'Bring it on' says England boss Sam
Sam Allardyce has no doubt he is tough enough to deal with the challenges of the England manager's job and declared: "Bring it on."
The 61-year-old dismissed suggestions the job was a poisoned chalice after he was officially unveiled by the English Football Association on yesterday.
Allardyce replaces Roy Hodgson after the former manager quit following England's disastrous Euro 2016 campaign, where they were dumped out of the competition by Iceland.
England also failed to get out of the group at the World Cup in Brazil in 2014 and have not won a major competition since lifting the World Cup 50 years ago.
But Allardyce, who left Sunderland this week after keeping them in the Premier League last season, is not scared of the job.
He said: "Bring it on, hey lads. I'm hardened over many, many years. You toughen yourself for whatever job you take. You take the good with the bad, otherwise you don't do it - don't bother.
"I am here because I want to be here, because I want the challenge, I'm here because I think I can make the team better and I think I'm tough enough to take it. People see me as being able to turn a club around very quickly and I suppose that comes with taking West Ham up, saving Blackburn Rovers and now saving Sunderland. I consider myself to be much more than that but that is the sort of label I've been left with.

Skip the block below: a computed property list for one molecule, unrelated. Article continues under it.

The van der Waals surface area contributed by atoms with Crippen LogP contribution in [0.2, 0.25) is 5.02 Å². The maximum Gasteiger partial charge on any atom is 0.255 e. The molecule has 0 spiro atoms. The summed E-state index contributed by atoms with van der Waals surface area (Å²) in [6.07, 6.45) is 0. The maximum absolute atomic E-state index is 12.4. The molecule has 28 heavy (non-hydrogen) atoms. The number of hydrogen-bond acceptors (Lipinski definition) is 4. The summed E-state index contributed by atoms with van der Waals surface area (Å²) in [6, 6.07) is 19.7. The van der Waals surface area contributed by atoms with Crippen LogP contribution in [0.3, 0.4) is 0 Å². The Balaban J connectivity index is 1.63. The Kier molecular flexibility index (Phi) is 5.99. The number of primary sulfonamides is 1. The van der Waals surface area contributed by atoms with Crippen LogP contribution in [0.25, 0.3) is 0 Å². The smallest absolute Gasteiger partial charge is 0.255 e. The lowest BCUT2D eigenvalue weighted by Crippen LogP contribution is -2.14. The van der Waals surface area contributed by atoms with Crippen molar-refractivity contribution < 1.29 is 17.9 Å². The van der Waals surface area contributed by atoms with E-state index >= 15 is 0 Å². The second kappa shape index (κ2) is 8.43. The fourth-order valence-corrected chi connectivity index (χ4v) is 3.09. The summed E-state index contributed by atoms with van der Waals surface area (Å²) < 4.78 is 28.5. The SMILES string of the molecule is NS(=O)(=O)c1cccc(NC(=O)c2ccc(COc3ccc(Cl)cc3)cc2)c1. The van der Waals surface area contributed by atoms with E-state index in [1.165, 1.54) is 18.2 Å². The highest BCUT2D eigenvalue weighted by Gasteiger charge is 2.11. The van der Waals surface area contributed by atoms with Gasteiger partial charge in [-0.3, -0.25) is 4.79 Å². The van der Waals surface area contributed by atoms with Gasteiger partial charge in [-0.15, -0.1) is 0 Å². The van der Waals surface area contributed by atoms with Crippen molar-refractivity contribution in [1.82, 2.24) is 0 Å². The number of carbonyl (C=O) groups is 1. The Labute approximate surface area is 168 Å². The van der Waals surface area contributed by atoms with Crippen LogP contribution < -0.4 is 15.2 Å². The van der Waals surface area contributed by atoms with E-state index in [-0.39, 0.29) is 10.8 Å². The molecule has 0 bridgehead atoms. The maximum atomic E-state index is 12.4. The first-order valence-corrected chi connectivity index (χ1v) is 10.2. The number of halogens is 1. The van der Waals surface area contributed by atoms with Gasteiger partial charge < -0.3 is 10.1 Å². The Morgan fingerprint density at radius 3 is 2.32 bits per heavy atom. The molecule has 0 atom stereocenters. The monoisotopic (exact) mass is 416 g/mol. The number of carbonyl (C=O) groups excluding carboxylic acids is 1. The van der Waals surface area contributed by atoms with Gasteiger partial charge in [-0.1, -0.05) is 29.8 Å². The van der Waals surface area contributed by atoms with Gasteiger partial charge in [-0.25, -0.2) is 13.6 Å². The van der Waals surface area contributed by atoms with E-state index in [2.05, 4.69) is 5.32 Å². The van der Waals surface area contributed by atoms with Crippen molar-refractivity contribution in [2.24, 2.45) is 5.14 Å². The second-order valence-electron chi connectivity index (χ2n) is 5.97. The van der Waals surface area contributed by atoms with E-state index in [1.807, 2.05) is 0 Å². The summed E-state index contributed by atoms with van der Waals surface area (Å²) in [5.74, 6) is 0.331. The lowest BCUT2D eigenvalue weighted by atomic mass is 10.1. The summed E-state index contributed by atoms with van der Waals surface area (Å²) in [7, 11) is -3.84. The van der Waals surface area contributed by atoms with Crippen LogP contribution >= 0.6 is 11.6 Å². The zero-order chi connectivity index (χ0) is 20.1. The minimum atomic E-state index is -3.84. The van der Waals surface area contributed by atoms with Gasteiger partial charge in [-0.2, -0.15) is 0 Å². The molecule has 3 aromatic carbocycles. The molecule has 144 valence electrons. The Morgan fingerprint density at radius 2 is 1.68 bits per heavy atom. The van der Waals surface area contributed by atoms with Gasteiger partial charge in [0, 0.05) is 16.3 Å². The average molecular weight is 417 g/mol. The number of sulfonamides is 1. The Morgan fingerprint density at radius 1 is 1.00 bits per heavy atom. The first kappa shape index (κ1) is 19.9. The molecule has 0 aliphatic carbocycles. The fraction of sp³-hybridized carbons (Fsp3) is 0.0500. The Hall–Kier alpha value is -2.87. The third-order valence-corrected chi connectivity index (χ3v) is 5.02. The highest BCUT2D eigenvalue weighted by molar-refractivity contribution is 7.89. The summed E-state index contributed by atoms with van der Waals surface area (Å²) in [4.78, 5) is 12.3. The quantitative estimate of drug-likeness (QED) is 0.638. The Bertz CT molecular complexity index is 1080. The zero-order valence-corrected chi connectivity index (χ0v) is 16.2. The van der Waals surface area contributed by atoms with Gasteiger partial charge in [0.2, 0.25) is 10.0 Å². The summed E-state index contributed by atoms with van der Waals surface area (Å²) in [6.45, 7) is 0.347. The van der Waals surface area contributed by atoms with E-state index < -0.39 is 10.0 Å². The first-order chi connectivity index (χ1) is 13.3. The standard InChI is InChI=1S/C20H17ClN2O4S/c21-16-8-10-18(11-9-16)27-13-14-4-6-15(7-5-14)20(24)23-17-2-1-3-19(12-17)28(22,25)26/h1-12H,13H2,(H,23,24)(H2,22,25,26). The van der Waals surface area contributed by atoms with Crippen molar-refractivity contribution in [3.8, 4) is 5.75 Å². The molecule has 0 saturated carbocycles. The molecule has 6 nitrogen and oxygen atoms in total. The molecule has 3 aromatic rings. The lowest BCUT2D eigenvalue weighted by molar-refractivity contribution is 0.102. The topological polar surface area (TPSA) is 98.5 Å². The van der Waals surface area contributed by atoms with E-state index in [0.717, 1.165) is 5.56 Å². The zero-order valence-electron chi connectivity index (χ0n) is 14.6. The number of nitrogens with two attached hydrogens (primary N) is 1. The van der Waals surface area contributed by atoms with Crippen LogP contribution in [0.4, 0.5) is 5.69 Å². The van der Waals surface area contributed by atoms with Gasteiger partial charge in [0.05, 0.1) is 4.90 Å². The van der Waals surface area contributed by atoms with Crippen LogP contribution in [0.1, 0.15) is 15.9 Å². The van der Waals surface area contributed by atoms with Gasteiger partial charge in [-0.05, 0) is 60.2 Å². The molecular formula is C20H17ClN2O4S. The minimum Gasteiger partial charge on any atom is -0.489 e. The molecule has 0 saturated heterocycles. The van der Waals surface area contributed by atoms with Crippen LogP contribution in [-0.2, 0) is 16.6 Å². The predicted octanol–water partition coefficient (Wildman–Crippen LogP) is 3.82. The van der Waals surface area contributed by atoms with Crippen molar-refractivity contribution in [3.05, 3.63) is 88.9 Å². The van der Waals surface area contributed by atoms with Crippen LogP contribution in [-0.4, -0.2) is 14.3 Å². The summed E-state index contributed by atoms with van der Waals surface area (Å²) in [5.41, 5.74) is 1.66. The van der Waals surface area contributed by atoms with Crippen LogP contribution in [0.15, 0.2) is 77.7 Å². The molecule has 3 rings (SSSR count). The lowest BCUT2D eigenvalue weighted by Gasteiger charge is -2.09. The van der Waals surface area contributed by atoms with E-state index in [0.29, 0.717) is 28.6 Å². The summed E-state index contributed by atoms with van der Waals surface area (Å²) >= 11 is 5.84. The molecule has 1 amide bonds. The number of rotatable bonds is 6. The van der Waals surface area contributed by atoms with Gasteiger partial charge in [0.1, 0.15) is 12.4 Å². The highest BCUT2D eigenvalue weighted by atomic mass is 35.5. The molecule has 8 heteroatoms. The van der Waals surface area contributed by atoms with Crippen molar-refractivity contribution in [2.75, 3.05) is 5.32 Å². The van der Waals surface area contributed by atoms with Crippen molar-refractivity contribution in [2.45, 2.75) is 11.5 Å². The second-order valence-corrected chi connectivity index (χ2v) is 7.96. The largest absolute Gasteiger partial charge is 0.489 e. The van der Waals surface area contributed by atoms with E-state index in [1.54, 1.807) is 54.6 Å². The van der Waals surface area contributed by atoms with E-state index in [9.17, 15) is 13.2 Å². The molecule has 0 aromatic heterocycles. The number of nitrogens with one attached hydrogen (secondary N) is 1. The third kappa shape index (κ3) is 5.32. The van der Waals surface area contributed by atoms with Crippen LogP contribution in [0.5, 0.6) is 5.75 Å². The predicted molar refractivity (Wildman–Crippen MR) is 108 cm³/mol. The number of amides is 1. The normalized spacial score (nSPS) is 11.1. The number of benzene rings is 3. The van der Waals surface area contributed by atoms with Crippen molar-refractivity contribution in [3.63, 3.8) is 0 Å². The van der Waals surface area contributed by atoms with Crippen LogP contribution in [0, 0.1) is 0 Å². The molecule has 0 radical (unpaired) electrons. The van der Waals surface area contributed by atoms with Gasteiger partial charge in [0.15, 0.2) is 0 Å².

"I can turn things around pretty quickly and get amongst teams to try to create a successful journey and a successful journey starts with all of us pulling together.
"I have managed world class players, Fernando Hierro, Youri Djorkaeff, Jay-Jay Okocha, Gary Speed, Nicolas Anelka, Michael Owen.
"The good thing about really talented players is they make your life easier. They know what you want and it takes you less time. Working with the England elite players is going to be exiting for me.
"When it comes to winning no trophies or cups, unfortunately as an English manager I never really got the chance to go right to the top of the Premier League."
Allardyce, who has added his former Bolton assistant Sammy Lee to his coaching staff, was interviewed for the job in 2006 but lost out to Steve McClaren. He said: "I was good enough then. I don't know (why he did not get the job) perhaps it was political, I don't know."